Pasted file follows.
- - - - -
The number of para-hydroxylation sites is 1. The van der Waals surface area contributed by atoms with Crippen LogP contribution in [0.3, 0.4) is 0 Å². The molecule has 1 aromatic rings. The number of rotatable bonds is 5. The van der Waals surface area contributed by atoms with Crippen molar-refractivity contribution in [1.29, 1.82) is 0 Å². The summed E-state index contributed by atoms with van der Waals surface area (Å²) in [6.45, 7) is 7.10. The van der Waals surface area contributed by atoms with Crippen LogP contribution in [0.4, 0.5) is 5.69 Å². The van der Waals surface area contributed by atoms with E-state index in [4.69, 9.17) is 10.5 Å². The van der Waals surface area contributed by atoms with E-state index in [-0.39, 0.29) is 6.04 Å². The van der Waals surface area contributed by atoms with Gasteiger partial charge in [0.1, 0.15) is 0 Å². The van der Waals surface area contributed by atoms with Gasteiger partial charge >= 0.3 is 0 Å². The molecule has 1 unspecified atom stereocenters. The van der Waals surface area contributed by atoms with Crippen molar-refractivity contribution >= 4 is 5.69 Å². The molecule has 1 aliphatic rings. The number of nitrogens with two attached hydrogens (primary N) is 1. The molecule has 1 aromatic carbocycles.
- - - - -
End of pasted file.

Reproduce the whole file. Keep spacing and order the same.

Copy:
The number of para-hydroxylation sites is 1. The van der Waals surface area contributed by atoms with Crippen LogP contribution in [0.3, 0.4) is 0 Å². The molecule has 1 aromatic rings. The number of rotatable bonds is 5. The van der Waals surface area contributed by atoms with Crippen molar-refractivity contribution in [1.29, 1.82) is 0 Å². The summed E-state index contributed by atoms with van der Waals surface area (Å²) in [6.45, 7) is 7.10. The van der Waals surface area contributed by atoms with Crippen LogP contribution in [0.4, 0.5) is 5.69 Å². The van der Waals surface area contributed by atoms with E-state index in [4.69, 9.17) is 10.5 Å². The van der Waals surface area contributed by atoms with E-state index in [-0.39, 0.29) is 6.04 Å². The van der Waals surface area contributed by atoms with Gasteiger partial charge in [0.1, 0.15) is 0 Å². The van der Waals surface area contributed by atoms with Gasteiger partial charge >= 0.3 is 0 Å². The molecule has 1 unspecified atom stereocenters. The van der Waals surface area contributed by atoms with Crippen molar-refractivity contribution >= 4 is 5.69 Å². The molecule has 1 aliphatic rings. The number of nitrogens with two attached hydrogens (primary N) is 1. The molecule has 1 aromatic carbocycles.